As schools look to fall 2021 for a full reopening, technology like contact tracing can help administrators monitor the COVID-19 virus

How to use technology to address vaccine gaps in the classroom


As schools look to fall 2021 for a full reopening, technology can help administrators monitor the COVID-19 virus

Without the proper technology in place to fill these vaccine gaps, there is a possibility that schools will once again be forced to close their doors and go virtual. For example, if a student or teacher is ill, the entire school may need to go remote to ensure health and safety. With tools like digital contact tracing available, only those that came into contact with the infected individual will need to isolate.

Digital contact tracing solutions provide schools with the visibility to spot a potential COVID outbreak and mitigate the situation. Whether provided via a mobile app or standalone device, digital contact tracing can identify high-risk individuals and allow schools to make the call on who should or should not be on campus.

There has been some concern about digital contact tracing solutions over the last year. Critics worry about the data these apps and devices track and collect. Understandably, schools may be hesitant to invest in technology that infringes on student privacy. However, well-designed contact tracing solutions are privacy-led, and this focus can increase adoption.

Instead of tracking where students are (geolocation data), some contact tracing solutions use ambient signals to determine when two devices (and their owners) come into contact with each other and store only the distance and duration of the interaction, not the time or place. Further, these devices place control in the hands of the user with an on/off switch, placing the user in control of when their signal data is collected for privacy reasons. All data is anonymized and affiliated with a randomized ID number, which can only be unlocked by administrators when an individual reports infection.

While some schools may reopen doors before June 2021, administrations should begin making the plans to invest and experiment with this technology now so that they are fully prepared for the potential full return of students this Fall.

Building on your tech with the right safeguards

Once administrations make the proper investments in technologies to mitigate COVID-19 in the classroom, backing up this tech with the right safeguards is crucial.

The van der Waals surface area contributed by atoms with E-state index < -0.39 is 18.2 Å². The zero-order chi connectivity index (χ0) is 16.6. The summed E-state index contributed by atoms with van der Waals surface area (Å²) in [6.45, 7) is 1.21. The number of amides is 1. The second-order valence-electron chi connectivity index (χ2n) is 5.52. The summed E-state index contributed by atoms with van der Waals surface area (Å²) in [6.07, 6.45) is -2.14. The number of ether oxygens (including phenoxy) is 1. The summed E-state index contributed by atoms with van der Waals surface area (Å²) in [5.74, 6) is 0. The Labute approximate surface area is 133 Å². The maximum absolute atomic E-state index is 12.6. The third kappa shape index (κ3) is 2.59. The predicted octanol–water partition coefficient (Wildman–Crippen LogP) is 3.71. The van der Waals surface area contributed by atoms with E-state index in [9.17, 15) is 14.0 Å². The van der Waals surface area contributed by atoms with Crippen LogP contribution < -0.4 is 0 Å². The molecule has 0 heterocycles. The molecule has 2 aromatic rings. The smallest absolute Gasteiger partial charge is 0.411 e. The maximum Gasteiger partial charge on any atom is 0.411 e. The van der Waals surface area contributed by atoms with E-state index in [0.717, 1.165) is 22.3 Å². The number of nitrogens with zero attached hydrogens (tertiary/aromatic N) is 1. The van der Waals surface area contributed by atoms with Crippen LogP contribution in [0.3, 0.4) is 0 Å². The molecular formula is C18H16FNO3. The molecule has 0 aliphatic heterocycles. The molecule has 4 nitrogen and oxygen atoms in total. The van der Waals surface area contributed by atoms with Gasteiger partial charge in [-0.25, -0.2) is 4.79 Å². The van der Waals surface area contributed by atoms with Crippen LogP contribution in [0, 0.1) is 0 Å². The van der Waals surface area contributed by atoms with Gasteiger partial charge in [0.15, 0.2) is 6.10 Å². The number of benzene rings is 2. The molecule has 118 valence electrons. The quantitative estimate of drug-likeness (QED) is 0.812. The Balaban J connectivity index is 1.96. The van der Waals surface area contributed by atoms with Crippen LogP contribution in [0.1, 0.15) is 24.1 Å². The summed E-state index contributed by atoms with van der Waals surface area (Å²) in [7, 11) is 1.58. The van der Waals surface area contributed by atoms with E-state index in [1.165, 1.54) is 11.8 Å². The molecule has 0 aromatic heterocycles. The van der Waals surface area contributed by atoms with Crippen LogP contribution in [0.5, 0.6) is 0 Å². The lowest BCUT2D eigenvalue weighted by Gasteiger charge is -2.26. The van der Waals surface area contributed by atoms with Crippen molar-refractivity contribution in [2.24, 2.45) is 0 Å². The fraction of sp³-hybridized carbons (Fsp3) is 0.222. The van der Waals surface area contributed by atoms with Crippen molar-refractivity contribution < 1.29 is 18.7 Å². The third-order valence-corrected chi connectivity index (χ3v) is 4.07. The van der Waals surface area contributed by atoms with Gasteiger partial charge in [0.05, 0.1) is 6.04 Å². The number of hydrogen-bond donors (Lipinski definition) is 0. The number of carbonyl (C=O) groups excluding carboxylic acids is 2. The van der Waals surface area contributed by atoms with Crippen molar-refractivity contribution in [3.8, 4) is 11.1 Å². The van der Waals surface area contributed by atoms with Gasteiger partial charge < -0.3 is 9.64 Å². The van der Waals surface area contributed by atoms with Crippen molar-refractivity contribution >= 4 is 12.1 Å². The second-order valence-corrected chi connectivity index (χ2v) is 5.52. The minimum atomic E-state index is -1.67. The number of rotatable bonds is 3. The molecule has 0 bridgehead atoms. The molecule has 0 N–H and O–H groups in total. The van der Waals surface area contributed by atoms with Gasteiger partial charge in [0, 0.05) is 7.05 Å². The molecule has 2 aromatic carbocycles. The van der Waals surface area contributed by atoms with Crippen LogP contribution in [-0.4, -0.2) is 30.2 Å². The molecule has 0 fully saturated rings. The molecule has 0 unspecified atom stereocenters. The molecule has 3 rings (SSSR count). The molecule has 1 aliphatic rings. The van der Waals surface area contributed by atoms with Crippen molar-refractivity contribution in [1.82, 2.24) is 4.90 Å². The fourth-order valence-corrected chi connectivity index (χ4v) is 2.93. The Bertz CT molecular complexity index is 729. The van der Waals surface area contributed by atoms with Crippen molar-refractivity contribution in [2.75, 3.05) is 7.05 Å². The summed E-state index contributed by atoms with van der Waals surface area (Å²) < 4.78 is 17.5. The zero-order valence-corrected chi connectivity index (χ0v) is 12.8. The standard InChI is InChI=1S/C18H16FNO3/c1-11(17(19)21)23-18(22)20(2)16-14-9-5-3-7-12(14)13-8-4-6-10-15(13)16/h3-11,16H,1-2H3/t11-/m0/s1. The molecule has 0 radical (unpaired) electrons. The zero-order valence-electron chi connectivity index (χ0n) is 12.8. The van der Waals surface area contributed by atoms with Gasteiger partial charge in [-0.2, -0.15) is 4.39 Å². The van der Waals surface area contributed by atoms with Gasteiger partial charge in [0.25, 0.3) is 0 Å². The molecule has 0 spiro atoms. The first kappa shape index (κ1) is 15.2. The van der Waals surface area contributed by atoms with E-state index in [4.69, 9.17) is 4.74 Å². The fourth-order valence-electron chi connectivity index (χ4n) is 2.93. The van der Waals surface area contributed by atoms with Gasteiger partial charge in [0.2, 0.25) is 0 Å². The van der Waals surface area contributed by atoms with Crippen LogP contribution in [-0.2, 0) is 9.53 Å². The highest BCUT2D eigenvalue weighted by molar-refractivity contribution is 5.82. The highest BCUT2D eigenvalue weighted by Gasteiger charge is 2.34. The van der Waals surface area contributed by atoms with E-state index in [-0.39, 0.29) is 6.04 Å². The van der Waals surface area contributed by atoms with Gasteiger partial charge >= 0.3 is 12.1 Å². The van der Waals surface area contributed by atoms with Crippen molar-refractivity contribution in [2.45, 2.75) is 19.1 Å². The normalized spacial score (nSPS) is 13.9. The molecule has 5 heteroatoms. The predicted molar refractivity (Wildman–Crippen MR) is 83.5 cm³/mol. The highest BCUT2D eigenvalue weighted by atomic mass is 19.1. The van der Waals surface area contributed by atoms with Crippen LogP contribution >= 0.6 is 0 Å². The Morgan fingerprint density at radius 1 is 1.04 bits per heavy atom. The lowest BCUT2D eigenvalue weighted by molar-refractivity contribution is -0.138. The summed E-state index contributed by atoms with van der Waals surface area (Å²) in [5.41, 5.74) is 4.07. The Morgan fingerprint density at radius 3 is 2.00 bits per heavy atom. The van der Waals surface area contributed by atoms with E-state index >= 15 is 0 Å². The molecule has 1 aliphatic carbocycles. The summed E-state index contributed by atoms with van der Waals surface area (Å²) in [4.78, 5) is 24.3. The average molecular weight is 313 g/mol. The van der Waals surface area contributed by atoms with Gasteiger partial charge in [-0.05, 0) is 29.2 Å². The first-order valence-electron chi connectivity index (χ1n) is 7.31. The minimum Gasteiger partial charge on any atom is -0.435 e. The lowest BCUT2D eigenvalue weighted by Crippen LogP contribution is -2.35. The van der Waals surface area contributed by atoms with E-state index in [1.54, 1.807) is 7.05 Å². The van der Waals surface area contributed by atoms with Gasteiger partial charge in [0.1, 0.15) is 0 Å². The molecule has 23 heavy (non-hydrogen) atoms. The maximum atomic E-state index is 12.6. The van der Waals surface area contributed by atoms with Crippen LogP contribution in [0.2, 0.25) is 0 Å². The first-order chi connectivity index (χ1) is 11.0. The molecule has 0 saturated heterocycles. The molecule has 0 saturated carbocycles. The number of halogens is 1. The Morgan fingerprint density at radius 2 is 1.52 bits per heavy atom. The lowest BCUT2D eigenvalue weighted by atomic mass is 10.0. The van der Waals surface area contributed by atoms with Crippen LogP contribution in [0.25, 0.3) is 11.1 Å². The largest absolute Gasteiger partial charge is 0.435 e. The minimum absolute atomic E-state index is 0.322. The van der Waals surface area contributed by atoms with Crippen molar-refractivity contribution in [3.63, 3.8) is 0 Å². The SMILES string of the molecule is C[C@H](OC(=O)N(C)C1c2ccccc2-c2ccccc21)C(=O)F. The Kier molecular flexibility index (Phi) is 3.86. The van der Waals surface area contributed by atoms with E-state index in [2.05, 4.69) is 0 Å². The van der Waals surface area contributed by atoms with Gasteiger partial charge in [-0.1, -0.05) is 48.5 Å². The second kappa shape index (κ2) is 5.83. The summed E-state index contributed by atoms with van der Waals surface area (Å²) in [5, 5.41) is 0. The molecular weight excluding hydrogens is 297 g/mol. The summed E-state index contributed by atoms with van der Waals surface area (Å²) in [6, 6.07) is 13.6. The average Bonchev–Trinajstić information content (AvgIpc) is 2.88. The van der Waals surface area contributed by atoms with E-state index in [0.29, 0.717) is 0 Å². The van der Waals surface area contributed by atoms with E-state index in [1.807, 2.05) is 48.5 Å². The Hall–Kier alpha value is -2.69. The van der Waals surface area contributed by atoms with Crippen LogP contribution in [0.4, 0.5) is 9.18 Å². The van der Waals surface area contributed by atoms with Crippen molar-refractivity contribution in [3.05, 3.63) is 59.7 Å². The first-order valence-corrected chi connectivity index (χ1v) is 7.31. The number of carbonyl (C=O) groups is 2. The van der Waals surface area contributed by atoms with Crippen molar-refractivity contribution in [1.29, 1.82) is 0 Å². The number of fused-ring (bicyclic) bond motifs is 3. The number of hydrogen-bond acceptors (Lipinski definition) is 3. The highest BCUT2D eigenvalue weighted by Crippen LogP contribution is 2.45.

Schools can do this in a variety of ways, like providing on-site screen testing to ensure that anyone entering the building has tested negative. They can also provide diagnostic testing recommendations for anyone on campus — whether that be through an individual’s provider or a local public health clinic.

One critical, but often overlooked, disruption is the anxiety some students, faculty, and staff may face with a return to in-person activities. Visual cues like signs, physical distancing, masks, and contact tracing devices can help remind people that all precautions have been taken to ensure a safe return, so their attention can shift from safety to learning.

While a full return to school is ideal, administration will have to properly vet what type of gatherings are crucial for in-person. For example, administrators should consider limiting parent in-person interactions. Gatherings such as a PTA or faculty meetings could be held virtually in order to keep a large number of individuals off of the school campus.

Educational institutions have embraced technology significantly since the start of the pandemic. This time last year, tech helped schools shift students to a remote setting. Now, these solutions invite students back into the classroom. While vaccinations may offer a level of comfort in the wake of this return, an added layer of safety is needed as there are still roadblocks to getting a dose.

Digital contact tracing provides this added safety layer through the data it delivers. In turn, schools are able to make informed decisions on who is allowed on campus, as well as whether a full shutdown is necessary in the case of an infection. Couple these technologies with proper safeguards like continual testing and vetting non-student-related gatherings, and the hallways of schools across the country may be safe to return to once again.

Laura Ascione

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